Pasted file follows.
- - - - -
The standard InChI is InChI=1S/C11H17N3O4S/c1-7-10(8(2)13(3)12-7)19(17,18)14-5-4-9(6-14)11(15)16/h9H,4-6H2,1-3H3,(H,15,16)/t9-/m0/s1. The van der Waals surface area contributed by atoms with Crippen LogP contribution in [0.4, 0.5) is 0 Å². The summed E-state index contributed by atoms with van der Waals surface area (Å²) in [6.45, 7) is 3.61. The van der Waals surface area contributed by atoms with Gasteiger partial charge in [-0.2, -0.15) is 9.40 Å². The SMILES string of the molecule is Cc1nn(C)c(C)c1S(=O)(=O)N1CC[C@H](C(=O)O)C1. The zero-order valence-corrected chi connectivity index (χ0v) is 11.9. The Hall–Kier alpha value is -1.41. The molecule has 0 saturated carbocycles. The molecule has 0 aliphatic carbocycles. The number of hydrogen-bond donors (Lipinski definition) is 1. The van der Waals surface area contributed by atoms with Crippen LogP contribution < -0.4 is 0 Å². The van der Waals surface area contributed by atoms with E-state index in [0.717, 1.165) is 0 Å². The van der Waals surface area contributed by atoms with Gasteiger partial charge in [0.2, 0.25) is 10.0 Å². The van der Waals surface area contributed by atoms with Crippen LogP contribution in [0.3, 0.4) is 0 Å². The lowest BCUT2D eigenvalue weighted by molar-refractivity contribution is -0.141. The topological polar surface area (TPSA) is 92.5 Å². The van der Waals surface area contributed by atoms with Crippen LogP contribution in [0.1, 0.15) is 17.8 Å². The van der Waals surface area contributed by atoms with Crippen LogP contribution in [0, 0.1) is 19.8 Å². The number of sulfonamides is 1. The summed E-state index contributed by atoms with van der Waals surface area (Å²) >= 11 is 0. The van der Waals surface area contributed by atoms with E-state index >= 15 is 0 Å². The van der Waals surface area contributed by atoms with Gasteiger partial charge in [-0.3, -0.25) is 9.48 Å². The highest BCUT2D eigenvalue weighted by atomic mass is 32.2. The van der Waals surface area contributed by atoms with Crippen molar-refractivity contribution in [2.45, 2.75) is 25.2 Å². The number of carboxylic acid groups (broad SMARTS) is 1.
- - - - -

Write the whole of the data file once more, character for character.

The standard InChI is InChI=1S/C11H17N3O4S/c1-7-10(8(2)13(3)12-7)19(17,18)14-5-4-9(6-14)11(15)16/h9H,4-6H2,1-3H3,(H,15,16)/t9-/m0/s1. The van der Waals surface area contributed by atoms with Crippen LogP contribution in [0.4, 0.5) is 0 Å². The summed E-state index contributed by atoms with van der Waals surface area (Å²) in [6.45, 7) is 3.61. The van der Waals surface area contributed by atoms with Gasteiger partial charge in [-0.2, -0.15) is 9.40 Å². The SMILES string of the molecule is Cc1nn(C)c(C)c1S(=O)(=O)N1CC[C@H](C(=O)O)C1. The zero-order valence-corrected chi connectivity index (χ0v) is 11.9. The Hall–Kier alpha value is -1.41. The molecule has 0 saturated carbocycles. The molecule has 0 aliphatic carbocycles. The number of hydrogen-bond donors (Lipinski definition) is 1. The van der Waals surface area contributed by atoms with Crippen LogP contribution < -0.4 is 0 Å². The van der Waals surface area contributed by atoms with E-state index in [0.717, 1.165) is 0 Å². The van der Waals surface area contributed by atoms with Gasteiger partial charge in [0.2, 0.25) is 10.0 Å². The van der Waals surface area contributed by atoms with Crippen LogP contribution in [0.3, 0.4) is 0 Å². The lowest BCUT2D eigenvalue weighted by molar-refractivity contribution is -0.141. The topological polar surface area (TPSA) is 92.5 Å². The van der Waals surface area contributed by atoms with Crippen LogP contribution in [0.1, 0.15) is 17.8 Å². The van der Waals surface area contributed by atoms with Crippen LogP contribution in [0, 0.1) is 19.8 Å². The number of sulfonamides is 1. The summed E-state index contributed by atoms with van der Waals surface area (Å²) >= 11 is 0. The van der Waals surface area contributed by atoms with E-state index >= 15 is 0 Å². The van der Waals surface area contributed by atoms with Gasteiger partial charge in [-0.3, -0.25) is 9.48 Å². The highest BCUT2D eigenvalue weighted by atomic mass is 32.2. The van der Waals surface area contributed by atoms with Crippen molar-refractivity contribution in [2.45, 2.75) is 25.2 Å². The number of carboxylic acid groups (broad SMARTS) is 1.